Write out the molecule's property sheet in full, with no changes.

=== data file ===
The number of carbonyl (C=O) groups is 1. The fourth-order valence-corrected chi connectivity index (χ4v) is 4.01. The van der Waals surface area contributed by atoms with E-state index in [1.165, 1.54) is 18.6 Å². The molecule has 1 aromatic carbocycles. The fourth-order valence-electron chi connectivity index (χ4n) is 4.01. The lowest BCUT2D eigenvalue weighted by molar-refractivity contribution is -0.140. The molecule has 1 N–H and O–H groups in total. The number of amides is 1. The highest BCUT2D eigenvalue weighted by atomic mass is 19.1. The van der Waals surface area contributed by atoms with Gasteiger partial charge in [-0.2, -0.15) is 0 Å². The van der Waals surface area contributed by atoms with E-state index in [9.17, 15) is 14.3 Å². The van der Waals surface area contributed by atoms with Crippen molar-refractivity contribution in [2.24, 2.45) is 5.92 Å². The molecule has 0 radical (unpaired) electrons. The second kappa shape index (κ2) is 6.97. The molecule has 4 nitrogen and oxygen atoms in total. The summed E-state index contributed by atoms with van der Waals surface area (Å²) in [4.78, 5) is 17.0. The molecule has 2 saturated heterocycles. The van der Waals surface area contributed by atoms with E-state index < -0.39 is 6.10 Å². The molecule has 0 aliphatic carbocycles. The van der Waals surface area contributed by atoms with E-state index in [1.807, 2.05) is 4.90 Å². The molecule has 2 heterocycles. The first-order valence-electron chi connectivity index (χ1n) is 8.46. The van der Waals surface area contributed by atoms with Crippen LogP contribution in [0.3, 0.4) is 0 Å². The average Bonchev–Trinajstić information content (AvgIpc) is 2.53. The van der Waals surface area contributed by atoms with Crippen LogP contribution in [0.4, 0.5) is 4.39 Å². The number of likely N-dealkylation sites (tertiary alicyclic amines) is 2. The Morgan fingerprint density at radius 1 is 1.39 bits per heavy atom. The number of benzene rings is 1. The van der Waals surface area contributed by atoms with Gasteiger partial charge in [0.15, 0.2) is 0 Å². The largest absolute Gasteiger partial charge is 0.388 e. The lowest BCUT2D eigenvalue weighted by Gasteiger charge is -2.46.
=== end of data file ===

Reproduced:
The number of carbonyl (C=O) groups is 1. The fourth-order valence-corrected chi connectivity index (χ4v) is 4.01. The van der Waals surface area contributed by atoms with E-state index in [1.165, 1.54) is 18.6 Å². The molecule has 1 aromatic carbocycles. The fourth-order valence-electron chi connectivity index (χ4n) is 4.01. The lowest BCUT2D eigenvalue weighted by molar-refractivity contribution is -0.140. The molecule has 1 N–H and O–H groups in total. The number of amides is 1. The highest BCUT2D eigenvalue weighted by atomic mass is 19.1. The van der Waals surface area contributed by atoms with Gasteiger partial charge in [-0.2, -0.15) is 0 Å². The van der Waals surface area contributed by atoms with E-state index in [9.17, 15) is 14.3 Å². The van der Waals surface area contributed by atoms with Crippen molar-refractivity contribution in [2.24, 2.45) is 5.92 Å². The molecule has 0 radical (unpaired) electrons. The second kappa shape index (κ2) is 6.97. The molecule has 4 nitrogen and oxygen atoms in total. The summed E-state index contributed by atoms with van der Waals surface area (Å²) in [4.78, 5) is 17.0. The molecule has 2 saturated heterocycles. The van der Waals surface area contributed by atoms with E-state index < -0.39 is 6.10 Å². The molecule has 0 aliphatic carbocycles. The van der Waals surface area contributed by atoms with E-state index in [1.807, 2.05) is 4.90 Å². The molecule has 2 heterocycles. The first-order valence-electron chi connectivity index (χ1n) is 8.46. The van der Waals surface area contributed by atoms with Crippen LogP contribution in [0.3, 0.4) is 0 Å². The average Bonchev–Trinajstić information content (AvgIpc) is 2.53. The van der Waals surface area contributed by atoms with Crippen LogP contribution in [0.4, 0.5) is 4.39 Å². The number of likely N-dealkylation sites (tertiary alicyclic amines) is 2. The Morgan fingerprint density at radius 1 is 1.39 bits per heavy atom. The number of benzene rings is 1. The van der Waals surface area contributed by atoms with Gasteiger partial charge in [0.15, 0.2) is 0 Å². The largest absolute Gasteiger partial charge is 0.388 e. The lowest BCUT2D eigenvalue weighted by Gasteiger charge is -2.46.